I'm just trying to master the art of using classes in PHP and have come across a concern.

For security reasons, I sometimes use two database connections in my application; one with read-only privileges and one with full read/write. Unfortunately, I wasn't really thinking about this when I started to build a few classes.

So, I have a database class, which is essentially a pointless PDO wrapper (pointless because PDO is a wrapper), but thought it'd be good practice to write one anyway and I may extend PDO later too. This is what I did:

class Database {

    private $dbh;

    public function __construct($accessLevel = NULL, $credentials = NULL) {
        if (gettype($credentials) === 'array') {
            $dsn = 'mysql:host='.$credentials['dbHost'].';dbname='.$credentials['dbName'];
            $options = array (
                PDO::ATTR_PERSISTENT => false,
            if ($accessLevel == "public") {
                $this->dbh = new PDO($dsn, $credentials['publicUser'], $credentials['publicPassword'], $options);
            } else if ($accessLevel == "private") {
                $this->dbh = new PDO($dsn, $credentials['privateUser'], $credentials['privatePassword'], $options);

    // other database functions


For a public connection (read/write), I simply used this:

$db = new Database('public', config['dbConfig']);

... or for a private connection (read-only), I used this:

$db = new Database('private', config['dbConfig']);

... and when I wanted to use the connection in another class, I simply injected the connection, like so:

$user = new User($db);

Works fine, but then I realised that I may need two connections inside that class, one for reading only and one for all. So I got a little confused, but had a go regardless. This is what I did:

Instead of calling the class with either of the connections, I called the class twice with both, like so:

$publicDB = new Database('public', $config['db']);
$privateDB = new Database('private', $config['db']);

and then injected both of those to my other class:

$user = new User($publicDB, $privateDB);

Inside this User class, this how I used the two connections:

class User {

    private $dbh;
    private $dbhp;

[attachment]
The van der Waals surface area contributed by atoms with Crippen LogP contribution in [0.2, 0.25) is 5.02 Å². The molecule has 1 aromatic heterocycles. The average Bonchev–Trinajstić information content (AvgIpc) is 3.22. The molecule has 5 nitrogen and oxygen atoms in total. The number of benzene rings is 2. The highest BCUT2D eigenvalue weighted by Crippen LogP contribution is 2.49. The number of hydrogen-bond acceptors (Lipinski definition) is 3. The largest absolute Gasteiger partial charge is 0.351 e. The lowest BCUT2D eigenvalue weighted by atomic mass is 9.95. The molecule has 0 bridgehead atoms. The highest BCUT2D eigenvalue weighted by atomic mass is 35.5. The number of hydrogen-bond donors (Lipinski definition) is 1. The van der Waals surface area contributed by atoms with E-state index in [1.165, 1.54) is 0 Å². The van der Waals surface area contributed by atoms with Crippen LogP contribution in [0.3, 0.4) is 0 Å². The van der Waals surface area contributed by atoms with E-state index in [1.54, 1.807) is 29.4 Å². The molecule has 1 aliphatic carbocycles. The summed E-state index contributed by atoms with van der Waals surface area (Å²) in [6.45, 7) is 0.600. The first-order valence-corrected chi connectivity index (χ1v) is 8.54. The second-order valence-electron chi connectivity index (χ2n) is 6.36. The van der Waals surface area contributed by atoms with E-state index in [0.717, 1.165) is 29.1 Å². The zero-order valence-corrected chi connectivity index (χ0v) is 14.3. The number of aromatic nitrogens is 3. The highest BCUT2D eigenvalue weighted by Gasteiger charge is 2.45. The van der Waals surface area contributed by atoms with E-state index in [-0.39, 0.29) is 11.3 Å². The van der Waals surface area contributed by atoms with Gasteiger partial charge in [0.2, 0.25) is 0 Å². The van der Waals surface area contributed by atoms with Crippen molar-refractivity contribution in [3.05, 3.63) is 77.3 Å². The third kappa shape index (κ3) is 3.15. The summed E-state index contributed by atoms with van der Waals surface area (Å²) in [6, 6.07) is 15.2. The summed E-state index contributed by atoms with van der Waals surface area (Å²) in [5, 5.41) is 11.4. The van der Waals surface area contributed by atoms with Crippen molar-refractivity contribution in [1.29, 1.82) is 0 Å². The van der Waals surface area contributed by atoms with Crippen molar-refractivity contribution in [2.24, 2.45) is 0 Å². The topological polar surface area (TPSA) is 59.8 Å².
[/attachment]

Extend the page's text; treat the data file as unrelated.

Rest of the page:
public function __construct($publicDatabase = NULL, $privateDatabase = NULL) {
        $this->dbh = $publicDatabase;
        $this->dbhp = $privateDatabase;

    public function doSomething() {
        $this->dbh->query("INSERT INTO......");
        $this->dbh->bind(':userInput', $userInput);

    public function doSomethingSafely() {
        $this->dbhp->query("SELECT * FROM......");
        $this->dbhp->bind(':userInput', $userInput);
        $results = $this->dbhp->resultset();

Right, this actually works fine but I'm worried it's not the acceptable method or it may cause problems later down the road. I have a few questions:

  1. Is using two connections with different privileges still considered good practice? Even though I'm properly escaping and validating my data and binding the values using PDO?

  2. If yes for above, is there a better way to manage the two connections for using in many classes or is what I have done acceptable?


1 Answer 1


You want two classes. They extends Database. PublicDatabase and PrivateDatabase, you instantiate whichever you need, and inject whichever you need. That way you can even have the same signature in the constructor in both types.

If you don't have a preference, you just need a database connection in a function, just ask for Database, and either will fit.


  • You don't need to use gettype, you can hint in the function's signature for the type, it works for all Objects and array. So for example:

    public function __construct(array $accessLevel, array $credentials) {
  • Don't give defaults if you can't handle defaults. Your object won't work if $credentials is empty, don't let it be.

  • What do your Database object solve? What kind of abstraction it provides? Usually such 'utility' classes are pointless.

Better approach

Your User shouldn't be responsible to save/fetch itself. In fact, if you have a User which doesn't care where it came from, you have a perfectly reusable object, a User that can come from a database, a file, a session, a form, whatever, and work the same.

You should have two objects: the User and the UserMapper, the UserMapper is responsible for fetching information about users and fill them into User objects, as well as saving information from the User object back into the database.

The idea of OOP is separation of responsibilities.


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